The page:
Custom: Wrenchmonkees RD400

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First things first, straight pipes don’t belong on a two-stroke. The Wrenchmonkees built this custom Yamaha RD400 not to be ridden, but to decorate a night club in their native Copenhagen, which likely explains choosing pipes that complement the bike’s straight lines over, you know, flowing gasses in an optimal manner. Having said all that, this build emphasizes how simple creating a kick ass cafe racer can be; everything’s more or less stock aside for those pipes, the tailpiece, tires, rearsets, bars and front numberboard/headlight. The ‘Monkees have essentially just tidied things up, gotten rid of what’s unnecessary and applied a simple paint job. But, the results are transformative; a crappy ’70s bike suddenly looks more futuristic than anything released in 2010. You could probably do the same thing yourself.


  • DC

    The RD is not crappy. These things are a blast and stupid fast for their chassis. 2 stroke fun.

  • robotribe

    Helluva lot tastier than the Kimura comic book 999, IMO. I dig it.

  • Jimboz

    Crappy? Homeboy, you are badly mistaken. RD’s are crappy in the way that any bike of this era is crappy; they’ve got the weight distributed wrong, noodle frames, and pathetic brakes. But for its time, this was hot shit. I’m sure the CB1100 will be comparatively crappy to modern standards too.

  • CafeRacer1200

    That is just plain beautiful. The pipes are pretty silly though.
    Funny, I don’t remember the RD400 I raced waaaaay back when in WERA being crappy. Neither did the people I passed. :) (both of them)

    • Grant Ray

      Yeah, CafeRacer1200, but how much did you have to do to that crappy RD to get it fast? New Bronze bushings, new tapered roller bearings in the steering stem, fork brace, possibly an aluminum swingarm from Moto Carrera if you have the means, XS650 forks for dual front breaks, DG heads and minimally new chambers, electronic ignition to replace the points, not to mention new clutch springs and plates?

      And that’s without bothering to get into the whole porting, polishing, head squishing dark arts. Oh, and sneaky frame mods to strengthen the chassis.

      Ten years ago, I bought a backet-case in boxes and built a cafe racer to teach myself about making 2-strokes go. God, what a headache that princess of an engine was, but I loved it when it ran right.

      Obviously, that the ‘Monkees didn’t put chambers on this bike is total heresy for me. For a company that prides itself on its builds to make such a glaring omission instead of just making their cool-looking if not totally functional chambers is…

      • CafeRacer1200

        LOL. I never said it was fast or particularly good. Maybe I was just good enough to ride around it’s faults :)

        It reminds me of a friend that wanted an early ’80s “sportbike” and found an absolutely cherry ’82 GPZ550. He rides it over to my house, gets off and commences to bitchin’ about how horrible it handles (compared to his R6) and that the forks must be bone dry, etc. I take it out and put about 10 miles on it. I get it back and tell him, “Man, that’s about what they were like back then and this one was way better than most.” His rosy glasses just couldn’t handle the reality and he sold it three weeks later.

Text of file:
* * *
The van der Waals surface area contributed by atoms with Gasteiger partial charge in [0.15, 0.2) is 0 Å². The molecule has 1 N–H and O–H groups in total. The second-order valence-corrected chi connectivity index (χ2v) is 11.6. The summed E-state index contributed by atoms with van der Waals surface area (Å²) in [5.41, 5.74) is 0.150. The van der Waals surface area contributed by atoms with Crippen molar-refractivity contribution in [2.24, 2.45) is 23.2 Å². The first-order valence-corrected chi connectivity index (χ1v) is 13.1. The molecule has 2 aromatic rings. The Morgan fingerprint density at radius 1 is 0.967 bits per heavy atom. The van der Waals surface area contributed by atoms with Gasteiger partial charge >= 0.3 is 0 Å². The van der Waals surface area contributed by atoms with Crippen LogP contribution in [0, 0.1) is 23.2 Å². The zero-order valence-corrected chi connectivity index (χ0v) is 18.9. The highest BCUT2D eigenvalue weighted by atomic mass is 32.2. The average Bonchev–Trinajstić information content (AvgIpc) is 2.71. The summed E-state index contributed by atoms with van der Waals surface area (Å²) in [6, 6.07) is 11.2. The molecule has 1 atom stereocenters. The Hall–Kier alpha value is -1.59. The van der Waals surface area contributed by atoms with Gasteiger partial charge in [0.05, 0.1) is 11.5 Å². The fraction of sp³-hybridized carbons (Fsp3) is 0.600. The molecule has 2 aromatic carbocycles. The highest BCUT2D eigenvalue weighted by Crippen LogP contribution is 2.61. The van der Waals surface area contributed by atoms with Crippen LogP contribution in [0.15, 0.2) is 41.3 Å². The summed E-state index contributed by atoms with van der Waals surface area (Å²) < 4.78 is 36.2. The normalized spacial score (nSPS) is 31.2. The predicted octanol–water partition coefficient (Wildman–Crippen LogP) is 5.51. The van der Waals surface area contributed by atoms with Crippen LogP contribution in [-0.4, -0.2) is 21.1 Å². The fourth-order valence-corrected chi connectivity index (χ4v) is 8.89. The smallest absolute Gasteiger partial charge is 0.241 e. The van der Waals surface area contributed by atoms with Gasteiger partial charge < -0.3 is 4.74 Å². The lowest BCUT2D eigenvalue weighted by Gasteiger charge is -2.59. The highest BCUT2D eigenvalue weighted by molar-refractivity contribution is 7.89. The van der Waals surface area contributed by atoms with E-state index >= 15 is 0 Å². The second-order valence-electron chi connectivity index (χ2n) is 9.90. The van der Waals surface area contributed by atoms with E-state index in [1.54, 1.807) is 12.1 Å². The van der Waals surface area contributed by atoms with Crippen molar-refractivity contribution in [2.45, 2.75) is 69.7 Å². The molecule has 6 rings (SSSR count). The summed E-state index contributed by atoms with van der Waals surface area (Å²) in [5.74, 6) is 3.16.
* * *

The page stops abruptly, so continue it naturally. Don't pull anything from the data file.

• CMC

    Wes, this is why I think you’re a hypocritical douchebag. You hang Falcon out to dry because their amazing bike is a “fetish object” then you stroke WM over their nightclub decoration.

    • Wes Siler

      Maybe I am being a hypocrite or maybe I’m just pointing out the difference between something original and something derivative.

      I don’t expect everyone to agree with my opinions, but neither do I understand the people whose butts get hurt so bad by the mere existence of an opinion in motorcycle media. If you don’t like reading a publication with character, passion and intelligence, go read one of the many press release republishers that are out there. Personally, I’m way more interested in original thought than I am in sucking at the teat of conformist idiocy.

      • pauljones

        Really, Wes? What is it with you and feeding trolls lately?

        I don’t comment much here, nor do I always take the time to read the comments. Much of that has to do with the fact that the commentary here devolves into meaningless vitriol far too much.

        But what I do appreciate is the stories and articles. I do read those on a regular basis, and for the most part, I’ve liked just about everything I’ve seen on here, even if I didn’t always agree with the viewpoints of you or Grant. I appreciate the effort that you guys make, but you have to keep in mind that there will always be dissenters. If they communicate their dissent respectfully and intelligently, then by all means, interact with them and discuss. But don’t encourage the assholes and the trolls by responding to them. it only encourages them, and responding to them gives them the impression that you are defensive, and you have nothing to be defensive about.